Before the jokes start, a zero gravity washing machine is not just another government boondoggle. Spare a thought for the poor astronauts who often spend months at a time on the International Space Station (ISS). Given that space is at a premium and regular resupply is not an option, that's a lot of stinky socks and underwear.
NASA decided to commission a zero gravity washing machine to make the astronaut's lives a little more hygienic — not to mention more comfortable. They've contracted Oregon-based UMPQUA Research Company to create a prototype of a low power, low water usage machine.
UMPQUA has proposed a futuristic machine that would use jets of air and vapor along with microwave rays to clean clothes. They tout that not only does it get the job done — and microwaving your shorts is certainly one way to do it — but it also "greatly enhances softness."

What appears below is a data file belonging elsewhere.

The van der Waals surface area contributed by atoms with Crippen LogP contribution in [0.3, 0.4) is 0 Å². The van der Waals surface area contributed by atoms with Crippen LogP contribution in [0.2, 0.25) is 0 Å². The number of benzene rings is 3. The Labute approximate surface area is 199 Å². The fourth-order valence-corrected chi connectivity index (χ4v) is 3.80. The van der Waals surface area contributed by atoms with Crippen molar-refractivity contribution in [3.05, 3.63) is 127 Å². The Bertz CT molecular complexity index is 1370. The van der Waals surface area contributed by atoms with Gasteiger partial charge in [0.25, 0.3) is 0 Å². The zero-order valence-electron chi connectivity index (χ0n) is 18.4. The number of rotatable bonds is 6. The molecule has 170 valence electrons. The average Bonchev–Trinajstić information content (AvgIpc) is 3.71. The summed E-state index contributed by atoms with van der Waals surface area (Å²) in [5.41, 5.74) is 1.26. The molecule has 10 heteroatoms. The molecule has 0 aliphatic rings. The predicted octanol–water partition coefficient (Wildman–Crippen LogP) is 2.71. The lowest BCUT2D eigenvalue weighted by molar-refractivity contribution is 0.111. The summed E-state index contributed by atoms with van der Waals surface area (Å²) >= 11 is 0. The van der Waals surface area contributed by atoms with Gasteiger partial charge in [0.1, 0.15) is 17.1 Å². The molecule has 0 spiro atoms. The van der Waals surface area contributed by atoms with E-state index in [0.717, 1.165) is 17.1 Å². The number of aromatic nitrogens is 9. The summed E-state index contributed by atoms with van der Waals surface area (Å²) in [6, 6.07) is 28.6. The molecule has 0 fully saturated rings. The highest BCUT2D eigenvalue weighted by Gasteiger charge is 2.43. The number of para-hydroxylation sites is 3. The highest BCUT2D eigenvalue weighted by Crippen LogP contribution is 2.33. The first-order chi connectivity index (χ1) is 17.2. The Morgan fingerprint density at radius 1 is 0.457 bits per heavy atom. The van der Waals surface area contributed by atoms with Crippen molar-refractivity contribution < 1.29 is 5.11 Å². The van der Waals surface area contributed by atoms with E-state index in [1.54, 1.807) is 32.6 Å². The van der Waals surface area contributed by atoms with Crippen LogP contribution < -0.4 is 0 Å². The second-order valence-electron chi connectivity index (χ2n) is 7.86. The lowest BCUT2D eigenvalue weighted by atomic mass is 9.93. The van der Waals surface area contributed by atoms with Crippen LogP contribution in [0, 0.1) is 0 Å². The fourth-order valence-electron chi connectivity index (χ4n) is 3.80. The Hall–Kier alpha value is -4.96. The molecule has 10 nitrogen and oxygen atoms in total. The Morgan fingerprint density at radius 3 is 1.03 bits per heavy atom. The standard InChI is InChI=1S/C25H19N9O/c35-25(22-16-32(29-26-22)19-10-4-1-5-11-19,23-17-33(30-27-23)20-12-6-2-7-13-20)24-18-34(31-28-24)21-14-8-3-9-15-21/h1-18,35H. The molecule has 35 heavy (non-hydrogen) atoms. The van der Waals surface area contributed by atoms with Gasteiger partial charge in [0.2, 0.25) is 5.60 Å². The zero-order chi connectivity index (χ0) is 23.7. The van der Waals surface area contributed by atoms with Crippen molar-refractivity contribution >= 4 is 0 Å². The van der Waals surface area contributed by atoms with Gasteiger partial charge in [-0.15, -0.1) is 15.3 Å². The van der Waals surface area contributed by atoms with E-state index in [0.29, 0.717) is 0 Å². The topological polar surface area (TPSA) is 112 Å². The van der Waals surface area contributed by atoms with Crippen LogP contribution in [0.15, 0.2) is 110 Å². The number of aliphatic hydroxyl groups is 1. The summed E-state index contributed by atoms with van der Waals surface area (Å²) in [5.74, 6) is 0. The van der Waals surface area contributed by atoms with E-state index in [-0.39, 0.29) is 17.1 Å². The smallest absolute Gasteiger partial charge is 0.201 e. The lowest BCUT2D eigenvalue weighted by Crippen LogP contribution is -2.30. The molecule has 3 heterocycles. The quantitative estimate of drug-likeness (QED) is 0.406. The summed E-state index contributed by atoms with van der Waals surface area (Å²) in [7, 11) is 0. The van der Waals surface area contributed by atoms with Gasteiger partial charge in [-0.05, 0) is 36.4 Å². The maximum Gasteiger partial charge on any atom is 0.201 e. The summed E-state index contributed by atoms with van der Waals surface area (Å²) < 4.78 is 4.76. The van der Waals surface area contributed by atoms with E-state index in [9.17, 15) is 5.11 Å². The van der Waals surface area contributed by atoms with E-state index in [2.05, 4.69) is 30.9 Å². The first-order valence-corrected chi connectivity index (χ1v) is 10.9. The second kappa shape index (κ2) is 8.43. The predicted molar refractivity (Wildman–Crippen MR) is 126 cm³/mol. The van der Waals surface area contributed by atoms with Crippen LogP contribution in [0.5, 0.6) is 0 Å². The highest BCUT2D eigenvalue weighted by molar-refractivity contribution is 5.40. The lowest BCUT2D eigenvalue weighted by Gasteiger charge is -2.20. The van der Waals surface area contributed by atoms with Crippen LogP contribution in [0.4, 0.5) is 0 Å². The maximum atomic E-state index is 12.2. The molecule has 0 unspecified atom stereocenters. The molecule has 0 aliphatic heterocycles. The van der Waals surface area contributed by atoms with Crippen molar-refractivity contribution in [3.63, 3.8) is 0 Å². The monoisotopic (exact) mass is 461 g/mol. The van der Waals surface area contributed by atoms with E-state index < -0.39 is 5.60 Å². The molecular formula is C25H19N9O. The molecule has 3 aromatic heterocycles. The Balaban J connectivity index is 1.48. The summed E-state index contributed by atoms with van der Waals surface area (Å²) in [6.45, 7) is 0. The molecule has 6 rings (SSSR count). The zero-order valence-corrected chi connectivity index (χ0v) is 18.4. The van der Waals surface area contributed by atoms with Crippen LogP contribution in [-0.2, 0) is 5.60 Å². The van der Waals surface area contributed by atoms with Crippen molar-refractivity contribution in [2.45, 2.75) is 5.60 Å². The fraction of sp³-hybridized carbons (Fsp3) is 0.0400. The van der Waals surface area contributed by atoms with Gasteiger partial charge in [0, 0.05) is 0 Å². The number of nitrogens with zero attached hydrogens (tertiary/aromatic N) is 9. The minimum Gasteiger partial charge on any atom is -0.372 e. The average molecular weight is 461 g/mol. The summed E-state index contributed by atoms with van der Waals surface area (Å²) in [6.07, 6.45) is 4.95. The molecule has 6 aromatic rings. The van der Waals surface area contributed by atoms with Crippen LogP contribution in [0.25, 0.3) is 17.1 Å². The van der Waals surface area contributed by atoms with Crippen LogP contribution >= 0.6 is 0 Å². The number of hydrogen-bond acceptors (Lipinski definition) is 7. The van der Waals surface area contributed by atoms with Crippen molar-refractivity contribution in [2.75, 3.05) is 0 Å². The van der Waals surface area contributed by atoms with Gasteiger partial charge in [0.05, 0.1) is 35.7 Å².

Should the prototype become viable for installation and use, it will stop the current SOP of astronauts shooting their dirty laundry out in unmanned capsules to burn up in the atmosphere or using what we will gracefully call "pre-worn" underwear to grow plants in. At least we know they recycle.
The potential for this space age washing machine goes beyond the ISS as part of the brief was to create the machine to be functional in both a gravity and non-gravity environment. Submarines, research outposts and other spatially challenge locations could all use the "washing machine of the future."